Since I’m such a big fan of native plants, I decided to run a few more posts on this topic.
My first post in this years Native Plant series is from Peggy Bowers, Garden and Greenhouse Manager at Mount Vernon Estate, Museum and Gardens.
Here’s what Peggy had to say about favorite native plants:
I am delighted to be able to contribute to the Metro DC Lawn and Garden Blog. I have been a long time advocate on the importance of using native plants in both our home gardens and commercial landscapes. With the tremendous loss of natural habitat, incorporating native plants into our gardens is more important than ever.
During the 18th century, habitat loss was much less an issue than today, but native plants were still much appreciated and used simply for their beauty. General George Washington used many native plants in his gardens and landscape at his beloved Mount Vernon, collecting many from his woodlands and forest. Today at the Mount Vernon Estate we are still growing those same varieties of plants that George Washington so appreciated in his lifetime.
While all native plants fill a niche in nature, many also bring more to the party making them must-have garden plants. Here are a few of my favorite native plants that will make excellent additions to almost any garden.
When it comes to vines I love the well-behaved Coral honeysuckle, Lonicera sempervirens. Blooming most of the summer, the nectar found in the red trumpet shaped flowers is a favorite of the ruby-throated hummingbird, while the red berries provide a good food source for many of our native songbirds.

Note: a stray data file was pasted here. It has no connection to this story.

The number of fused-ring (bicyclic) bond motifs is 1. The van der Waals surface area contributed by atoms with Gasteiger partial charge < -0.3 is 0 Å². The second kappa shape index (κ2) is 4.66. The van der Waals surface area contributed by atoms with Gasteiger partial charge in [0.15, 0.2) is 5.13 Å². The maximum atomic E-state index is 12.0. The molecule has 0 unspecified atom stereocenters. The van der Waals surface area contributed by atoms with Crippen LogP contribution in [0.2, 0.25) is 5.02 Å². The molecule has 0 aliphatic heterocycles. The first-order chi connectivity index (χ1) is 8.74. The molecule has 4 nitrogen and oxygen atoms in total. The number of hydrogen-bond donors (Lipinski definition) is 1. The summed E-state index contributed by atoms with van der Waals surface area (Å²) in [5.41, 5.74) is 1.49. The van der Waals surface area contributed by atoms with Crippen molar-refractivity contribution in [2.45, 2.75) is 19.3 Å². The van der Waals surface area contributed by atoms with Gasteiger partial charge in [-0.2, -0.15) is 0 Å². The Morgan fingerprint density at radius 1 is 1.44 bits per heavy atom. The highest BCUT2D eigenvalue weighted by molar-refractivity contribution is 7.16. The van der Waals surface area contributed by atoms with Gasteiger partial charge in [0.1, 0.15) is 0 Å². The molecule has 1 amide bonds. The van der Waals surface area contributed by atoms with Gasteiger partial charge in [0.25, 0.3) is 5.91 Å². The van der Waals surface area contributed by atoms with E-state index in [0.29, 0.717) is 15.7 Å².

Another must-have in my garden is the beautiful Echinacea purpurea or purple cone flower. Coneflowers are great food source for all kinds of pollinators including butterflies, bees and wasps while the seeds are a favorite of our brightly colored American Goldfinch. Echinacea now come in a huge array of colors and heights making them great additions to any garden.
While there are many great shrubs to choose from Itea virginica or Virginia sweetspire is at the top of my list. Well suited to either moist or average soil they are happy in both full sun and partial shade. They provide year round interest starting with beautiful fragrant white bottle brush shaped flowers in June, gorgeous red to orange fall color and dark red stems in the winter. The flowers are great for butterflies and other pollinators and the seeds are eaten by vireos, warblers and orioles. Two outstanding selections that are readily available are ‘Henry’s Garnet’ and’ Little Henry’’. “Henry’s Garnet” grows 4 to 5 feet and will have consistently brilliant red fall color while Little Henry, at under 3 feet, is very suitable to smaller spaces and looks terrific massed on a hillside.
As for trees, one of my favorite native trees which should be used more often is Asimina triloba or paw-paw. Growing naturally along river banks and in moist forests, it also adapts well to average garden soil and moisture. Growing 15 to 30 feet it has a beautiful dark maroon flowers in early spring, tropical looking 6 to 12 inch leaves, delicious aromatic fruit and beautiful yellow fall color. If all of this was not enough reason to grow it, the paw-paw tree is also the sole food source of the larvae of the Zebra Swallowtail butterfly.
I hope this helps to inspire you to incorporate even more native plants into your garden to share with our native butterflies, bees and birds.
Thanks so much for your input, Peggy. I wonder if George Washington enjoyed the hummingbirds and butterflies as much as you and I do?
Link for more information on Mount Vernon Estate, Museum and Gardens.